How To Make Your Business Easily Identifiable
THE 4 COMPONENTS OF A BRAND IDENTITY
Branding, a term that is thrown around a lot today, with a lot of different meanings. It traditionally referred to a company’s visual identity in the form of a logo. However, like most things in the marketing realm the term ‘brand’ has organically developed to encompass and represent so much more meaning and thinking. A logo today represents just one component of a brand’s visual identity.
The ‘Brand Identity’ has a whole representing a brand and its positioning in a visual way to the consumer. This visual representation of a brand has 4 separate components that are aligned to present the deeper strategy of the brand to the consumer in a clear and appealing way. Let me explain…
A brand should represent the very core of an organisation, something bigger than its products and services, the brand represents the soul of that company and the bigger vision behind why it exists. Internally a brand should provide clarity on decision making and a roadmap for future development.
Developing a brand, and strong positioning, is done through ongoing strategic analysis of a pre-developed strategy, A strategy that is developed before any efforts are made to develop a brand identity (including a logo), a brand name and much more. We first develop many of the core thinking behind a brand and allow that thinking to inform anything that consumers interact with, including the 4 components of a Brand Identity which we discuss below.
First let’s be clear that a brand is at its core providing clarity of the ‘Why’ and of the ‘Who’ it serves. Just like how a business plan develops the ideas for the ‘What’ and ‘How’. The ‘Why’, ‘Who’, ‘What’ and ‘How’ is all internal thinking at the start, but how is that thinking then represented externally? How is it presented so your company is easily identifiable and relatable with the consumers?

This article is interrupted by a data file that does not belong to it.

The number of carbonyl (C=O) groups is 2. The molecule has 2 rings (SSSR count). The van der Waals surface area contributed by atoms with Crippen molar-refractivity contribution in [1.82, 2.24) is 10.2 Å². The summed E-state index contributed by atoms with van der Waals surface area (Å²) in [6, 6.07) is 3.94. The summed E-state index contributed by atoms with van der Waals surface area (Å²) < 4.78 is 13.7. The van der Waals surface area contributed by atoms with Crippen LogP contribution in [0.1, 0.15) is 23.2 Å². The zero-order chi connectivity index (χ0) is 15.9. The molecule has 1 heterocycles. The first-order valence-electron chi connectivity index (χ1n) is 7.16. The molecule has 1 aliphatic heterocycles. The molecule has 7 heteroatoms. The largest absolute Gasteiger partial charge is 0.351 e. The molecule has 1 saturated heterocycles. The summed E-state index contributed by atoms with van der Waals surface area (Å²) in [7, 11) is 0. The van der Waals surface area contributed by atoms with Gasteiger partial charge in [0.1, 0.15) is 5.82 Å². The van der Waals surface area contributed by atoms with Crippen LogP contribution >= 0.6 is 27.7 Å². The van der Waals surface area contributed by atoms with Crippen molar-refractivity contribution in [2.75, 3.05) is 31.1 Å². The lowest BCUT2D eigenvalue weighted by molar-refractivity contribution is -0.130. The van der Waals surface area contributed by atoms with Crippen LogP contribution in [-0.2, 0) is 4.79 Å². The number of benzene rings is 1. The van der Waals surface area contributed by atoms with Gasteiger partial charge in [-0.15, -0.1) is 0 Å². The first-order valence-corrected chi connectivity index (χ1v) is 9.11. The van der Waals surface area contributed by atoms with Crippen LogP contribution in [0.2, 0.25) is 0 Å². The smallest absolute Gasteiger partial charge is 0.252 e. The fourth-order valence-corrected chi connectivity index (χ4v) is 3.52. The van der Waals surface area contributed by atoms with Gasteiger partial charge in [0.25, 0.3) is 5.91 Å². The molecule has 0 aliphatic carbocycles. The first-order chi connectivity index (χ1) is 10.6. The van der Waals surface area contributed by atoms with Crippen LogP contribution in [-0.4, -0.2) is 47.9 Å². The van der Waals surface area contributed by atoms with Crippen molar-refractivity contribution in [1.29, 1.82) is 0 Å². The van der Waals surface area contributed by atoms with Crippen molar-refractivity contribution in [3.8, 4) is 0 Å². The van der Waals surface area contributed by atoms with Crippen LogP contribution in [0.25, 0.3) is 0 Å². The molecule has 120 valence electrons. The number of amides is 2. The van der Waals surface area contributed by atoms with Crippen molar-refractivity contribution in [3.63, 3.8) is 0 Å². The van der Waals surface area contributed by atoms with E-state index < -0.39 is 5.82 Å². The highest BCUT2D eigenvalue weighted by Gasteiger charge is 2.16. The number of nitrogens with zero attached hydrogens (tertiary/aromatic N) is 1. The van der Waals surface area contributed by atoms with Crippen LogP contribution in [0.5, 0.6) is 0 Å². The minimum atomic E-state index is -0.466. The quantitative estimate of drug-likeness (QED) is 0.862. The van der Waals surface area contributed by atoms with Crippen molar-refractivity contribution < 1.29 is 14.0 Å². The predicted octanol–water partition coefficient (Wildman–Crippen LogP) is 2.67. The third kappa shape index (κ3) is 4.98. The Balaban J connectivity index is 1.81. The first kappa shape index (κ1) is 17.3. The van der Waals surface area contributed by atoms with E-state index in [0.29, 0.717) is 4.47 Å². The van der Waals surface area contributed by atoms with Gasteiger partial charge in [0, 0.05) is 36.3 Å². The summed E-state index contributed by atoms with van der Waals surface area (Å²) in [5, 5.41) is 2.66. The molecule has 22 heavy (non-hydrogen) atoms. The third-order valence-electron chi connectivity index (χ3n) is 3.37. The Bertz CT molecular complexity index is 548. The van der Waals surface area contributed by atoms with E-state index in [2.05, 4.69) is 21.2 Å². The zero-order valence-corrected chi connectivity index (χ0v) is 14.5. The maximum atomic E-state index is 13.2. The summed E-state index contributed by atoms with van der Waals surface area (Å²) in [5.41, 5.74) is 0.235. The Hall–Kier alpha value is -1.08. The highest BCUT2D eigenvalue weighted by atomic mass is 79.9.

The answer is simple, not easy but simple. Through developing clarity and alignment between what you say you do and what you actually do. When this is aligned and clear in the mind of the consumers they will be able to describe your brand in a single word. You have been successful with your positioning and branding when this word is collectively chosen by the consumers and aligns with what you strategised your brand would be.
Words are key to changing the perception of your brand with customers. These words, whilst powerful, must also align with the visual identity of your brand. The shapes, colours, sounds, and noises provide context to words and meaning in the form of associations that stick in the mind of the consumer. The words used by the consumer to describe your brand when paired with visual associations and experiences are much more likely to stick.
We want our brand to be seen as ‘fast’, or ‘luxurious’, or ‘powerful’ or ‘intelligent’ then we must be focused in executing our strategy with marketing deliverables, like websites, content and ads. When we do this the link of a word, its meaning, and our brand are made visually in the mind of the consumer. Robert Cialdini describes this psychological tool in the book ‘Pre-suasion’ when he says “I link, therefore I think”. We can see many examples of brands doing this successfully, think of Mercedes and the word ‘Prestige’, Volvo and the word ‘Safe’. Once a brand owns a word, it is almost impossible for any of your competitors to take that word away from you. Fabien Geyrhalter, from Finien, summarises this better than I could when he says:
“A Big Mac; magical family-friendly entertainment; Steve Jobs; a swoosh logo.Each phrase immediately conjures up images of the brand it represents…Brand Identity is a set of associations the target audience makes with a product that reinforces and deepens the Positioning to thereby strengthen the relationship with the product.”
Now that we understand that a brand gets its power from aligning its strategic thinking with its visual identity, let’s go through the 4 components in creating a brand identity. These are the brand as a Logo, the brand as a product/service, the brand as the organisation, and the brand as a person. Being thoughtful with these will allow you to better make powerful associations in the mind of the consumer.